Aug 15, 2010
This is one of my new class offerings for Artfest 2011. As some of you may know I have been fascinated with interactive art lately. I have also been fascinated with old "animation" devices such as the zoetrope, chromatrope etc. I found one object called the "Crank Magic Lantern" where there was 3 planes of images. One still in the back ground and 2 almost swaying glass panels one on top of the other. I have never seen this type of motion before, it was so simple yet opened up so many possibilities in my mind that I was dying to try. I was determined to recreate this device but as a smaller necklace version so if you were to wear it people you meet would be able to interact with it and tell a story wherever it goes.
I spent probably around a month and a half trying to figure everything out. Seemed pretty simple at first but I'm no engineer and this was my first attempt to ever make anything that needed to be constructed in a very precise manner. My usual "go with the flow" attitude resulted in quite a few failed versions at the start. However each failed version taught me a valuable lesson that eventually led me to make the right decisions in the end. I also struggled with the materials to use and tried using sculpy and paper in the beginning. The Sculpy was simply to unwieldy, I would get the perfect piece and then accidentally squish one side before it was baked and the paper just tore apart when pushed to cranking extremes.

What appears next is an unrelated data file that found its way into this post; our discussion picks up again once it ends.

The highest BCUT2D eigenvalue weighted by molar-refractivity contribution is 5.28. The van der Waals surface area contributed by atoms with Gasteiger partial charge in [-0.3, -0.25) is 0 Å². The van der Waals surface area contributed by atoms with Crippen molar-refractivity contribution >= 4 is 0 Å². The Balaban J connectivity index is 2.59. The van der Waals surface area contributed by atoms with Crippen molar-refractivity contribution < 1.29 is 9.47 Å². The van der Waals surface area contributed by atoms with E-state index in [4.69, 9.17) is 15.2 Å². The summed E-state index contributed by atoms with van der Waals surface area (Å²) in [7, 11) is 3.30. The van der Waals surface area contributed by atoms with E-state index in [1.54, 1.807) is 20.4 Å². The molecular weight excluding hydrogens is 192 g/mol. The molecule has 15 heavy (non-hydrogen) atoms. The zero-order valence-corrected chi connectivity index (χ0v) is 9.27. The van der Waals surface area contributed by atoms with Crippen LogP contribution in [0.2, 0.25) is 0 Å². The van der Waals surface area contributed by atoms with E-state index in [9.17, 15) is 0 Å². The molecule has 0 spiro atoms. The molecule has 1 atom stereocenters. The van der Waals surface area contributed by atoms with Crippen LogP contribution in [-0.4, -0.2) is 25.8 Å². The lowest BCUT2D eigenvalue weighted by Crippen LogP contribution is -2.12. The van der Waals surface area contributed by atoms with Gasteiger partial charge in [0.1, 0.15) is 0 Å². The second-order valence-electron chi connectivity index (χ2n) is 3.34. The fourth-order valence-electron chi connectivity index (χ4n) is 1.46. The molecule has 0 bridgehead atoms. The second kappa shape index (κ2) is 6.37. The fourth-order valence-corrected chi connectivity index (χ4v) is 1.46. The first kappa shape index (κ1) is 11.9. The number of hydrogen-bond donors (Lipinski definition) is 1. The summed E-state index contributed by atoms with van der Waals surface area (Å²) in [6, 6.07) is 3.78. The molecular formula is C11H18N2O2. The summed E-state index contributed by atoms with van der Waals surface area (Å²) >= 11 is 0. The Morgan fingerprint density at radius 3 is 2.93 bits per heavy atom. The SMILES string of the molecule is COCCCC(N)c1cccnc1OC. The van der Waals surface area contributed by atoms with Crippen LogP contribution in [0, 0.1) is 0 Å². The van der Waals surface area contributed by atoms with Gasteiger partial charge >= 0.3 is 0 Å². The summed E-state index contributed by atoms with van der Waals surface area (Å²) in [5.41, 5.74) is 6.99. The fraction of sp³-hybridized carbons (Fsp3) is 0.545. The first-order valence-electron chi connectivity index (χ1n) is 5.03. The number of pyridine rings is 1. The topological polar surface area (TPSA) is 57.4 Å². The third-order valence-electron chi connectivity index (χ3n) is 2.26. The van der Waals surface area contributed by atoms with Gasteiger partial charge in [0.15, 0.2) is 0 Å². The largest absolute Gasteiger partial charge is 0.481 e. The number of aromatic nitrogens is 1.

Time was running out (for me to be able to teach this at Artfest 2011) and although I had gotten a "working" model the thing was clunky, ugly and worked only semi-smoothly. I remembered that along my "materials hunt" (I spent a long time also trying to find clear glass or plastic that was the right shape for this project, again, alot harder than I would have thought) someone told me about Metrix Create: Space. If any of you have read Make Magazine it was like entering their lair, lots of people sitting around on laptops programming circuit boards and audrinos, laser-cutting and 3D printing while you wait and a vending machine full of electronic components and other wacky things. Everything I have dreamt about recently seemed like it could be a reality.
I have never designed anything to be laser-cut before in my life but I figured it was all or nothing at this point. So I sat down created a digital file of all my necklace components and hoped for the best. I can't even tell you how excited I was when she brought me out my little acrylic pieces (I only used wood on the front) and ran to my studio to assemble. It worked! My relief and excitement was huge and I can't wait to be able to teach this at Artfest and see what kind of animations people come up with.